In recent years, I’ve seen graduates compile a page of random drawings and group them on a page titled ‘Sketching’. This presentation style of miscellaneous snippets is NOT the way to go. The work should not be grouped by skill. There’s no story in that. More importantly, there’s no storytelling ABILITY being conveyed.

Instead, your portfolio should be presented through projects, and the skills are entwined within those projects. Not every project needs to communicate EVERY skill. One project might focus more on a mechanical challenge and another may focus on form, but the skills are integrated into projects – not isolated in a separate section.

Tailor Your Work To The Business


When you build your level of design experience, you have more projects in your locker than you need for an application. So, you base your decision of which projects to include based on which are the most relevant to that specific business.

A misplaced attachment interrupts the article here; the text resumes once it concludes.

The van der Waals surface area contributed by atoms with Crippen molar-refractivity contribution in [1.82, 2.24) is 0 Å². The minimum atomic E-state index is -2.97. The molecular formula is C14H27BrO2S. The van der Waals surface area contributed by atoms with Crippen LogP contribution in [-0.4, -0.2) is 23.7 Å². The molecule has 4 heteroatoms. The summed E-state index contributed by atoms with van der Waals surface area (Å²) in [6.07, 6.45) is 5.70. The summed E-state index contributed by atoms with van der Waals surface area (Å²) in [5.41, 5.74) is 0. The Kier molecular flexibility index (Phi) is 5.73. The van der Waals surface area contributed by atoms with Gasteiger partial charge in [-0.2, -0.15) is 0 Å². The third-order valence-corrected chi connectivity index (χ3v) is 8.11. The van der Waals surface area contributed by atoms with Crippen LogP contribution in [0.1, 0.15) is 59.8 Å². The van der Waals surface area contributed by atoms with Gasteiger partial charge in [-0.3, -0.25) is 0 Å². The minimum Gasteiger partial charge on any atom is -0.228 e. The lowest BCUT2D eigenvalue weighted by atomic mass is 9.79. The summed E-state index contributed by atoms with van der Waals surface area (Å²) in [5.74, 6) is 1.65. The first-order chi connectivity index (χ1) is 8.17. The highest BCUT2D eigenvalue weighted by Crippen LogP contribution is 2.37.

When you are just graduating, you can still adopt the same mindset even though you have a limited number of projects. The way you can do this is by shifting the focus of the project. You are in control of your portfolio and have the ability to draw attention to whatever you like. For a large, complex project you will not go through every aspect of the design in an application portfolio. So, if you know that the particular role you are applying for requires more of an understanding of mechanics, then draw more attention to that aspect of the project. Tailor your portfolio for each application.

Focus On The Role


I often get asked by ID students if they should include graphic design work within their portfolio. The answer is always no. The reason is because your portfolio itself should be a shining example of your sensitivity to graphic design, layout, and proportion. The question normally comes from those who enjoy developing brand identities on the side or have a graphics freelance gig designing menus for local restaurants. There is a tendency to include things just because you CAN do them. Just because you can, it doesn’t make them any more relevant.